How Do Mortgage Servicers Make Money?
Mortgage servicing companies generally receive a fee paid out from each loan that they service. The amount of the fee usually depends on the type of loan the company is servicing and the credit rating of the borrower. For example, a mortgage servicing company will charge lower fees if you have a high credit rating, while requiring higher fees in the event that your rating is lower. Low-credit rating borrowers must pay higher servicing fees because it is more likely that these borrowers will default on their loans and may eventually require foreclosure proceedings. If foreclosure occurs, the servicing company will be forced to manage more administrative issues.
Mortgage servicers' fees have become increasingly expensive since the 2008 housing crisis, as companies have become more cautious about managing mortgage loans since that time.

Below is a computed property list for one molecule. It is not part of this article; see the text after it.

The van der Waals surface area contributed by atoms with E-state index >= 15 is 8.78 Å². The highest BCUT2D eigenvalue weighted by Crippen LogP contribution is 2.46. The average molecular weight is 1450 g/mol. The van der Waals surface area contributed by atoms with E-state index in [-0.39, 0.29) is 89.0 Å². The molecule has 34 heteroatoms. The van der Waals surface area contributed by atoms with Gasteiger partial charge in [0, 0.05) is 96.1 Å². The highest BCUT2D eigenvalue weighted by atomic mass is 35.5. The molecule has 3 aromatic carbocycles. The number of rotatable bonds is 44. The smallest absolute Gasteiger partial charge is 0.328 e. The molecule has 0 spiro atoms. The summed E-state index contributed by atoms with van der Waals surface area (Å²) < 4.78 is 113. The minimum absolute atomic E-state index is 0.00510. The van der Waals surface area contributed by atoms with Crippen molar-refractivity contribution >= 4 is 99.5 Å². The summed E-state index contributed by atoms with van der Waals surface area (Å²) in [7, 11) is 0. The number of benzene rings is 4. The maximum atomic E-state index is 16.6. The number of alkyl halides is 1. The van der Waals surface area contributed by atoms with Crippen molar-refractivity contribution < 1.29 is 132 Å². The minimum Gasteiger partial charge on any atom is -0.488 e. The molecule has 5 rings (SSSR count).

- What Is Loan Servicing?
- Which Servicing Companies Are Considered to Be the Best?
- What Happens After I Get the Loan?
- What Happens if My Mortgage Is Sold to a New Owner and the Mortgage Servicer Changes?
- What Does Loan Servicing Include?
- What Are the Parties Involved in the Loan Servicing Process?
- What Type of Entities Are Mortgage Servicing Companies?
- Is There Any Difference Between a Bank and a Non-Bank Mortgage Servicer?
- What Are the Differences Between a Mortgage Lender and a Mortgage Servicer?
- What Is a Small Servicer and Why Does It Matter?
- How Is the Quality of Mortgage Servicing Overall?